So while we’re not quite in the crisp-air, leaves-falling, squash-eating, heart of Autumn yet, we’re in the threshold between Summer and Fall and the effects are real. What we do NOW will greatly impact how well we’re able to stay healthy and balanced to fully enjoy the coming season.

 

I was speaking with a student before class the other day. Like many of us, her Summer had been peppered with travel and an irregular work schedule. While fun, the warmer months had lacked routine, and now she felt herself dragging her heels to get back to her regular work, yoga, and life rhythms. It felt harder than it should to get back in the flow of things, yet she was a bit exhausted from all the fluctuations of Summer. Sound familiar?

 

It’s interesting the way this paradox can exist — on the one hand we crave the rooted feeling of a balanced routine, and yet it feels more difficult to plant those roots. According to Ayurveda, this paradox not only makes sense, but is completely predictable.

 

As we segue into Fall we enter the season of Vata Dosha and we begin to feel the qualities of Vata in a more pronounced way. Made up of Air & Space Elements, Vata in the natural world is associated with gusting wind, cooling air temperatures, slowly darkening days, and dry, brittle leaves. Energetically it is a time when anxiety or stress seems to surge — energy is moving towards something. In NYC it feels like back to school/back to reality energy.


Historically the more urgent energy of Fall might have been associated with harvest and preparations for winter. “Hurry Up!” Fall seems to instruct.

 

Just as we see Vata in the natural and energetic landscapes around us, we might also experience elevated Vata within us: often our skin, hair or nails get dry and brittle at this time of year, our joints might ache. We might feel a little all-over-the-place. We might have great ideas but difficulty actualizing them. We might slip into anxious “monkey mind”… thinking which feels productive but actually saps us of energy leaving us “wired and tired.” It is easy to become depleted and fatigued at this time, which then leaves us with even less energy to be productive or “get back into our routine.” As we get depleted our immunity wanes and it’s much easier to get sick, which of course knocks us even further off our course. It can feel like we’re trapped, going around and around on a carousel. And all we need to do is just step off the ride.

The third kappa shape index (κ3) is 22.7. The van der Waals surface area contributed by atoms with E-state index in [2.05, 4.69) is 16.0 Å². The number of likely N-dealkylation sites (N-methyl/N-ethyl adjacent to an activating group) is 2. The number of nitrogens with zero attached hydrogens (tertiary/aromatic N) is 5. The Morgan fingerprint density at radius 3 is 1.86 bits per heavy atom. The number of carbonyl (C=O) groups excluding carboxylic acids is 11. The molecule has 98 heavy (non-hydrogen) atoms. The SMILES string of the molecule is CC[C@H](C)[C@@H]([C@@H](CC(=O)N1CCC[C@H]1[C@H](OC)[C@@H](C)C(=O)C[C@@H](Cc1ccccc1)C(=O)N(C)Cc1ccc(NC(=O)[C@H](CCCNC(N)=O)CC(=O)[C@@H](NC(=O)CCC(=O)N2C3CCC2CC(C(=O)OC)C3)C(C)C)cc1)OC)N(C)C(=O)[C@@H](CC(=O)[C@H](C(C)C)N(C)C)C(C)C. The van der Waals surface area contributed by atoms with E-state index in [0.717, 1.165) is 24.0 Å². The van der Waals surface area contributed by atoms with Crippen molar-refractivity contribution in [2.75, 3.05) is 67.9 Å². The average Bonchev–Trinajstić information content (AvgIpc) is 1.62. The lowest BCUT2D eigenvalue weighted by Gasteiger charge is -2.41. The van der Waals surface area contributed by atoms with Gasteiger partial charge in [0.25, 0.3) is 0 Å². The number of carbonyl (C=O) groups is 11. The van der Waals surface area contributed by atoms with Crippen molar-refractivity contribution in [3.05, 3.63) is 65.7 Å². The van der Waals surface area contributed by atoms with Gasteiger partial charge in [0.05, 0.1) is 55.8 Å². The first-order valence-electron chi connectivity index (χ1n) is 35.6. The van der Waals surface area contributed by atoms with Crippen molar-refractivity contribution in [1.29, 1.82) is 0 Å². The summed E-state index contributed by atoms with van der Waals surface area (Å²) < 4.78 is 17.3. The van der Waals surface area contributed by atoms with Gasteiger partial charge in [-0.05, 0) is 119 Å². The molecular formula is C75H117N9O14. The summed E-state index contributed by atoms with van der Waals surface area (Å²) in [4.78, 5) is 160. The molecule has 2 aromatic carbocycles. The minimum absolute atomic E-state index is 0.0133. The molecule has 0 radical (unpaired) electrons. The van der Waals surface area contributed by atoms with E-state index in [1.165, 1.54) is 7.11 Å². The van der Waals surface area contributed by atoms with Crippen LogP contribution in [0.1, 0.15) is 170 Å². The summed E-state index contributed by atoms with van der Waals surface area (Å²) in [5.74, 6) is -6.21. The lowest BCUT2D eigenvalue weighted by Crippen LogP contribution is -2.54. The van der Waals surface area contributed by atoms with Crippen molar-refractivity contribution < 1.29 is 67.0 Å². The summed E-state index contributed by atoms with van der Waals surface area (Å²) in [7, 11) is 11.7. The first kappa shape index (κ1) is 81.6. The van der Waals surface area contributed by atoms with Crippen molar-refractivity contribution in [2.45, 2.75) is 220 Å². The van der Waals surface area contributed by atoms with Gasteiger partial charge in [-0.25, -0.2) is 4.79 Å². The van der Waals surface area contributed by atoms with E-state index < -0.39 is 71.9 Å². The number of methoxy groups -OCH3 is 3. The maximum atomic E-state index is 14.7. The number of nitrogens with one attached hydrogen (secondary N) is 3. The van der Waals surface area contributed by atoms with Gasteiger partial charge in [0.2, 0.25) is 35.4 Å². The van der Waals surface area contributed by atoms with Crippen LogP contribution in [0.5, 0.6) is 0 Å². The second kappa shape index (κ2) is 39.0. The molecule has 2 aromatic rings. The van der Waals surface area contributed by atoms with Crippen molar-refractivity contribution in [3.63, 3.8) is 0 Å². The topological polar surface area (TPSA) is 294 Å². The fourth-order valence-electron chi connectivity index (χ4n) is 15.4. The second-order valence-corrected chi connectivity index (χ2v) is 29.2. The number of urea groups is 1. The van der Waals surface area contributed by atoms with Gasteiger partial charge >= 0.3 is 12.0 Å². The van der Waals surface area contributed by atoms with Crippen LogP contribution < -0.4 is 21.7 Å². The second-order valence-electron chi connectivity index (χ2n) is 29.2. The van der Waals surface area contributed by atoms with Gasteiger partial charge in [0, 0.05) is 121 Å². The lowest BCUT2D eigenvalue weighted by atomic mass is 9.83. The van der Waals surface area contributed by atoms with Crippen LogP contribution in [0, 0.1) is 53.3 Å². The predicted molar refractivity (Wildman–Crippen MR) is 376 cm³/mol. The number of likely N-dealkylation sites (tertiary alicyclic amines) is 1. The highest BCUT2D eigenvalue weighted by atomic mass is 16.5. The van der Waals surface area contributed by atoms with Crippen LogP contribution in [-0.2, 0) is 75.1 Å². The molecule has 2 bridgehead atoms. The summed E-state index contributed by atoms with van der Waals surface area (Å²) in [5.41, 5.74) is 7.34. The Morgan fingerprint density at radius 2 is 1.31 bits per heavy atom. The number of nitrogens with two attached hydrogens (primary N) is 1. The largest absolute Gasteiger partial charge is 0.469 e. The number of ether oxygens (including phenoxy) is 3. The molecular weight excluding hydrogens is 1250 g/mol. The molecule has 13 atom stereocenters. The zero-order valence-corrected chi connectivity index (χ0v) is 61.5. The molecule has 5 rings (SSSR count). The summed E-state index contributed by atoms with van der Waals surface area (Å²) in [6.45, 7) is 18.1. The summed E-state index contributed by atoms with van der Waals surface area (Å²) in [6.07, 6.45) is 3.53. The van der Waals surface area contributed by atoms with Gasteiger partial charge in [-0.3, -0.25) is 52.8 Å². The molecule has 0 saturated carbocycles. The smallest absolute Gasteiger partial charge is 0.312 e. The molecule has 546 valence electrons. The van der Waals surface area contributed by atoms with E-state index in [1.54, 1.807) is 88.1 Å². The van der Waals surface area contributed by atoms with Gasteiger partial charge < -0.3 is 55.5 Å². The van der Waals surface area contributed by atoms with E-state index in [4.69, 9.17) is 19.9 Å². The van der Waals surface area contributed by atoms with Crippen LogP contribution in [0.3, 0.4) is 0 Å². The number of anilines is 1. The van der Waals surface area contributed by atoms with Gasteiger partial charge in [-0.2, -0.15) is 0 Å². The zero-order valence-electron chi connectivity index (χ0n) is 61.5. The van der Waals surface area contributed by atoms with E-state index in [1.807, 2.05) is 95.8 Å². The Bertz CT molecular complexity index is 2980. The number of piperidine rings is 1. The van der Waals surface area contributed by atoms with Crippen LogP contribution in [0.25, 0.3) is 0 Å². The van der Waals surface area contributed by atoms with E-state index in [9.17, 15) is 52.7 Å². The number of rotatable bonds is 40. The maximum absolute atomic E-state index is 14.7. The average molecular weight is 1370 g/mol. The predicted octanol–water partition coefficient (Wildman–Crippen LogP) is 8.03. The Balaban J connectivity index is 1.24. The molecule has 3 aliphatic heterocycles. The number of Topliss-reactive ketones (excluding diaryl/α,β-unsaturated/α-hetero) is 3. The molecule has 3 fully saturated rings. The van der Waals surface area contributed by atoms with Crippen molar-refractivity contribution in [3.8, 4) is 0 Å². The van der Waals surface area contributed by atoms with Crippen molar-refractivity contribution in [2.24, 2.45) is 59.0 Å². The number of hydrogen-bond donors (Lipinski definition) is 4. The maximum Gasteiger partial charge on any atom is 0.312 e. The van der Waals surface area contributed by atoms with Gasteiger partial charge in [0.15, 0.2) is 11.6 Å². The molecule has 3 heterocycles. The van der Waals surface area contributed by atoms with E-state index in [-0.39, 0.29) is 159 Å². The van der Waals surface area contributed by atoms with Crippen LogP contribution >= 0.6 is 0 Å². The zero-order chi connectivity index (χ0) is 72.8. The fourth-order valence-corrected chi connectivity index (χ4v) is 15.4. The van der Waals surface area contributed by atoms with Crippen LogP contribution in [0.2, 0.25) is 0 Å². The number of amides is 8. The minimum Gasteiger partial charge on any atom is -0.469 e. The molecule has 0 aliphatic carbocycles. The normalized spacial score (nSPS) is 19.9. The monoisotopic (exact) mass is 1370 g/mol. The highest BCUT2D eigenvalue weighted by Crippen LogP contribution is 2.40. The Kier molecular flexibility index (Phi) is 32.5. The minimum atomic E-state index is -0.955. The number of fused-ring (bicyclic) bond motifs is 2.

screen-shot-2016-09-16-at-10-08-43-amVata benefits immensely from the anchor of a routine, from the stability and sustenance of roots. This is why, as Vata kicks up at this time of year, it is especially important. And yet it is the dosha furthest away from watery anchors and earthy roots — air and space elements can whip us up into a frenzy, which is why it’s so hard to get back into a routine when we need it most! This is that predictable paradox. And by the way, these predictable paradoxes exist in all the doshas – just wait until we get to Kapha season!!

 

But, for the time being, even though it might feel tough, begin to invite some routine, some ritual, some roots into your daily life. It’s even harder to establish routine once the gusting Autumn winds have kicked up, and much harder to fortify our immunity once it’s been compromised.  Even one little thing done regularly is enough to begin. Many clients have asked, well what is the best thing I can do… and the answer is usually “whichever thing you will do.” It doesn’t have to be complicated; it just needs to be a commitment to yourself that you keep.

The more you can invite water and earth elements in the better. Here are some ideas:

 

1. I’m going to say it right out of the gate: Return to and stick with a regular yoga practice. This time we make for ourselves strengthens us, builds immunity, decreases stress, and on and on. When I was speaking with the student we joked about how even for teachers sometimes the hardest part of yoga is just showing up. Well show up and keep showing up because there’s nothing better for grounding Vata than being embodied.